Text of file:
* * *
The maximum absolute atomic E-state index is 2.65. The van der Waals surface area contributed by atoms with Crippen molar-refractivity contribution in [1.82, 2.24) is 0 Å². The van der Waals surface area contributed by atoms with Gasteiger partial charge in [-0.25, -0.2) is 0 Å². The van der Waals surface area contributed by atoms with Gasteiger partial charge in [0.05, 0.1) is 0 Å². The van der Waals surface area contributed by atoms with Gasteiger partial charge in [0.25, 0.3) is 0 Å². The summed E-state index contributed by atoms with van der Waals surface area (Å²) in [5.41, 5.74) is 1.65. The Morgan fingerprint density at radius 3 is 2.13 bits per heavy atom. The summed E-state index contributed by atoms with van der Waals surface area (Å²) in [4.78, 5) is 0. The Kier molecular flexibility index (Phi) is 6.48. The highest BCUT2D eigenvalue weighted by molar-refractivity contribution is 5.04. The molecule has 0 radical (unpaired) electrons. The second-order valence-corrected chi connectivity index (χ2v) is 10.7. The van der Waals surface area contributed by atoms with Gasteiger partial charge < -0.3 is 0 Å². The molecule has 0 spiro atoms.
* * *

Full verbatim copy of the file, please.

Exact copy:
The maximum absolute atomic E-state index is 2.65. The van der Waals surface area contributed by atoms with Crippen molar-refractivity contribution in [1.82, 2.24) is 0 Å². The van der Waals surface area contributed by atoms with Gasteiger partial charge in [-0.25, -0.2) is 0 Å². The van der Waals surface area contributed by atoms with Gasteiger partial charge in [0.05, 0.1) is 0 Å². The van der Waals surface area contributed by atoms with Gasteiger partial charge in [0.25, 0.3) is 0 Å². The summed E-state index contributed by atoms with van der Waals surface area (Å²) in [5.41, 5.74) is 1.65. The Morgan fingerprint density at radius 3 is 2.13 bits per heavy atom. The summed E-state index contributed by atoms with van der Waals surface area (Å²) in [4.78, 5) is 0. The Kier molecular flexibility index (Phi) is 6.48. The highest BCUT2D eigenvalue weighted by molar-refractivity contribution is 5.04. The molecule has 0 radical (unpaired) electrons. The second-order valence-corrected chi connectivity index (χ2v) is 10.7. The van der Waals surface area contributed by atoms with Gasteiger partial charge < -0.3 is 0 Å². The molecule has 0 spiro atoms.